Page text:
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Writing Process and Ephemeral Art
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As my eight-month leave of absence began to wane, I wondered about what processes from my own writing practice might be useful for students. Then, a week before the beginning of school, I made ephemeral art.
Ephemeral art does not last a long time and disappears shortly after the artist creates it. The best definition I found online was from the Tate Modern website, “a work that occurs only once…and cannot be embodied in a museum or gallery.”
Recently I took a sculpture class offered for free in a joint project with our local center for older adults and a nearby museum. We worked with clay and plaster, but one of the most memorable activities was the day we were introduced to ephemeral art.
First, our group looked at ephemeral art in the museum’s outdoor sculpture garden. It was raining hard, and the group looked at the garden through the windows. The teaching artist invited the group to reflect on changes in the weather and the cycle of season might create changes in the garden, and to especially consider the ephemerality of shadow and light provided by the trees, their leaves growing and shedding.
Nothing lasts forever, and the trees serve as a reminder of ephemerality and transformation. At times, the changes are subtle and barely perceptible; in other moments, the changes can be dramatic and even frightening, like a tree split by a tornado.
To practice ephemeral art, our group worked with calligraphy practice paper, black bottled ink, and calligraphy brushes. Shortly after we made our pictures, the pictures began to fade away.
At 1:31 pm, I made a short video of the process of painting the word “trees” (see link). When I watch the video now, I can see that my brush was saturated with ink. As a result, I was constantly revising how I painted the letters, especially the two “e”s.
By 1:34 pm, the least saturated parts of the letters were beginning to disappear.
The word “trees” painted on gray calligraphy practice paper with black ink. The top of the T, the top of the second E, and the top of the S are beginning to fade away.
Photo by Susan Bernstein, January 19, 2023.
I was fascinated by the disappearing ink. Creating ephemeral art felt so much like the writing process: I write a lot, but not all of the drafts survive, and pieces of the draft are deleted and disappear into the ether.
Less than a month later, I was reading exit slips on the homebound train and it seemed that the opportunity to teach ephemerality had arrived. While ephemeral art seemed more about the process than the product, the students were rightly concerned about the product. The exit slips mentioned the need for soft deadlines and sample student papers. These tools were buried in the original slideshow explaining the assignment for Writing Project 1. I knew that I would need to condense the slideshow so that these tools would be more accessible for the students.
I also considered how the class could spend more time freewriting about the reading for the first writing project. If writing is a recursive process, so is, according to two CCCC position statements, the process of reading and “the process of acquiring academic literacies” for second language and multilingual writers. Nevertheless, often these processes are presented as linear steps to be completed one at a time. I had tried to do this with the assignment, and soon realized the problem. The steps themselves were overlapping. Students would need to reread the material and respond to questions in their journals not just once or twice, but throughout the process of creating Writing Project 1. How to explain this?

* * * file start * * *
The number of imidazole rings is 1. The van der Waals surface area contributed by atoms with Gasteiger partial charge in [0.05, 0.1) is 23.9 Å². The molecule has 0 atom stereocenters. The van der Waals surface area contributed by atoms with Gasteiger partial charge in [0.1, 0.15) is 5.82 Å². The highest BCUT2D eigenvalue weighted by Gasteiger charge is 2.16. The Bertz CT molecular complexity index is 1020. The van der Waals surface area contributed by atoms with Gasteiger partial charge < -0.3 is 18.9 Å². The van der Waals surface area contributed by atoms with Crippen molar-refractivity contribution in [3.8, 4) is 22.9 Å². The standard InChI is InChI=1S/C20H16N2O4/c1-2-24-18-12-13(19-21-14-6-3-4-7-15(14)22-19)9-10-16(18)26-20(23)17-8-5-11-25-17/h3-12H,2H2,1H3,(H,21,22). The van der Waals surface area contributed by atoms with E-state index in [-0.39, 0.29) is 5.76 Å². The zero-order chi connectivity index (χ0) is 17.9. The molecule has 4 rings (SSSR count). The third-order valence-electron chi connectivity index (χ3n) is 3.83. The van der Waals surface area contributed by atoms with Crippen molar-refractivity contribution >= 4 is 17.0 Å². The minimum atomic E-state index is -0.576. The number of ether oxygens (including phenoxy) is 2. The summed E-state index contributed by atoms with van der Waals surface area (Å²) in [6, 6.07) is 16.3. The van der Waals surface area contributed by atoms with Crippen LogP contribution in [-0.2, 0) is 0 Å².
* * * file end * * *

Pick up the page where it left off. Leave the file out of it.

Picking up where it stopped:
I assumed that students asked for steps because the linear process was familiar, and I respect the students’ comfort with familiarity. The issue was how to offer students more ephemeral experiences with writing, to create writing they might or might not include in completed writing projects. I suspected that freewriting on questions generated in class would help, and that creating an opening to move off-topic also would help. Going off-topic is the ephemeral art of the writing process. It allows for imagination even if writers don’t end up saving what they write.
At the same time, I needed to know if students were okay with in-class freewriting as a means of approaching the writing process for WP 1. I invited students to participate in a Google doc anonymous Q&A to respond to the following question:
What do you think about doing so much free writing and journaling before beginning rough drafts? Before discussing Introduction/body/conclusion? Does it make sense to do it this way? Why or why not? Another way to frame this question is– why you think I might be approaching this writing process this way?
Using the immediate feedback from the Q&A, I responded to questions about going off-topic and using creativity as part of freewriting. I said, “Imagination is important, and necessary outside this classroom. If you are an engineer or a computer scientist, what happens if you follow the usual steps of a process, but the process stops working? Do you still follow the same steps? Or do you think outside the box to solve the problem?”
I, too, need to think outside the box to figure out what steps are no longer relevant, and to work with students to address their needs. This process is both the challenge and the benefit of coming back to in-person classes. The work is constantly changing because nothing lasts forever. At times the changes are imperceptible, and at other times are as dramatic as returning to a classroom in the wake of a global pandemic and pushing through the discomforts of anxiety.
Because of these never-ending transformations, teaching and learning remain the most ephemeral of arts.
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